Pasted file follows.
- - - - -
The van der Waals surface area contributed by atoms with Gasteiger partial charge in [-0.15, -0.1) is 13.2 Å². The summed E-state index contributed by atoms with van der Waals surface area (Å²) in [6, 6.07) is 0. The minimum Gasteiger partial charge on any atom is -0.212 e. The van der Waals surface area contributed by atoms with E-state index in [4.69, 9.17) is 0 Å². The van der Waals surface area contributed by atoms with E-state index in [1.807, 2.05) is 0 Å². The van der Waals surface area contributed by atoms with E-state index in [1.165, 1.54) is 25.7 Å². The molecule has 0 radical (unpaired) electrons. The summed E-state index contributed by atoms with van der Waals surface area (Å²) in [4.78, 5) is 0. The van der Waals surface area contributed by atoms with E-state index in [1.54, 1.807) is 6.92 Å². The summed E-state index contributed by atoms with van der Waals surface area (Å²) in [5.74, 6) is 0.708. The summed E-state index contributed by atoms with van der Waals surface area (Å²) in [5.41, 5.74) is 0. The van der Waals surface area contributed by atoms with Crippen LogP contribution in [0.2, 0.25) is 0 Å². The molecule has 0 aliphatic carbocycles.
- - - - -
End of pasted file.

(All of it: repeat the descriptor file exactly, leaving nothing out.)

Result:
The van der Waals surface area contributed by atoms with Gasteiger partial charge in [-0.15, -0.1) is 13.2 Å². The summed E-state index contributed by atoms with van der Waals surface area (Å²) in [6, 6.07) is 0. The minimum Gasteiger partial charge on any atom is -0.212 e. The van der Waals surface area contributed by atoms with E-state index in [4.69, 9.17) is 0 Å². The van der Waals surface area contributed by atoms with E-state index in [1.807, 2.05) is 0 Å². The van der Waals surface area contributed by atoms with E-state index in [1.165, 1.54) is 25.7 Å². The molecule has 0 radical (unpaired) electrons. The summed E-state index contributed by atoms with van der Waals surface area (Å²) in [4.78, 5) is 0. The van der Waals surface area contributed by atoms with E-state index in [1.54, 1.807) is 6.92 Å². The summed E-state index contributed by atoms with van der Waals surface area (Å²) in [5.74, 6) is 0.708. The summed E-state index contributed by atoms with van der Waals surface area (Å²) in [5.41, 5.74) is 0. The van der Waals surface area contributed by atoms with Crippen LogP contribution in [0.2, 0.25) is 0 Å². The molecule has 0 aliphatic carbocycles.